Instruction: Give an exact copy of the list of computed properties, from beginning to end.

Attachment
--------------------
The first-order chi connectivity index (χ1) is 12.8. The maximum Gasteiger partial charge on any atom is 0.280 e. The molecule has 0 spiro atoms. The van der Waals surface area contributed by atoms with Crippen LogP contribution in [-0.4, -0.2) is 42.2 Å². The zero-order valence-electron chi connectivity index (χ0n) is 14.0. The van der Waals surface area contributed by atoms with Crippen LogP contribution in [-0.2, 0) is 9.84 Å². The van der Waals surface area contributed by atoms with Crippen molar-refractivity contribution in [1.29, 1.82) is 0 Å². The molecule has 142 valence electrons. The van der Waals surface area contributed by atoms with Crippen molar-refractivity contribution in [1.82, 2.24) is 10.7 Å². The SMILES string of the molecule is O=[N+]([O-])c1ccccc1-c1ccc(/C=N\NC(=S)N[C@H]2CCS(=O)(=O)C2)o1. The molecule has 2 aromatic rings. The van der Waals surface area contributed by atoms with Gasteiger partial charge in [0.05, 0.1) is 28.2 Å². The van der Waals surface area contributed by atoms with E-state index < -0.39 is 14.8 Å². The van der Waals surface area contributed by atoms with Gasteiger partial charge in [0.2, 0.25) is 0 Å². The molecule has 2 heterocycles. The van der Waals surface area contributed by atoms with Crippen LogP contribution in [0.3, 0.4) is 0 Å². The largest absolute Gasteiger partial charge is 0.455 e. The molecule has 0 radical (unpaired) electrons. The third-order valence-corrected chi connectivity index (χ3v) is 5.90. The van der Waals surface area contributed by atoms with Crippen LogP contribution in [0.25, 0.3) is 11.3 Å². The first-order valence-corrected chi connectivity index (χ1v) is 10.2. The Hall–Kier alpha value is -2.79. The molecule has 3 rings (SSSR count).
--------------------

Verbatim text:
The first-order chi connectivity index (χ1) is 12.8. The maximum Gasteiger partial charge on any atom is 0.280 e. The molecule has 0 spiro atoms. The van der Waals surface area contributed by atoms with Crippen LogP contribution in [-0.4, -0.2) is 42.2 Å². The zero-order valence-electron chi connectivity index (χ0n) is 14.0. The van der Waals surface area contributed by atoms with Crippen LogP contribution in [-0.2, 0) is 9.84 Å². The van der Waals surface area contributed by atoms with Crippen molar-refractivity contribution in [1.29, 1.82) is 0 Å². The molecule has 142 valence electrons. The van der Waals surface area contributed by atoms with Crippen molar-refractivity contribution in [1.82, 2.24) is 10.7 Å². The SMILES string of the molecule is O=[N+]([O-])c1ccccc1-c1ccc(/C=N\NC(=S)N[C@H]2CCS(=O)(=O)C2)o1. The molecule has 2 aromatic rings. The van der Waals surface area contributed by atoms with Gasteiger partial charge in [0.05, 0.1) is 28.2 Å². The van der Waals surface area contributed by atoms with E-state index < -0.39 is 14.8 Å². The van der Waals surface area contributed by atoms with Gasteiger partial charge in [0.2, 0.25) is 0 Å². The molecule has 2 heterocycles. The van der Waals surface area contributed by atoms with Crippen LogP contribution in [0.3, 0.4) is 0 Å². The largest absolute Gasteiger partial charge is 0.455 e. The molecule has 0 radical (unpaired) electrons. The third-order valence-corrected chi connectivity index (χ3v) is 5.90. The van der Waals surface area contributed by atoms with Crippen LogP contribution in [0.25, 0.3) is 11.3 Å². The first-order valence-corrected chi connectivity index (χ1v) is 10.2. The Hall–Kier alpha value is -2.79. The molecule has 3 rings (SSSR count).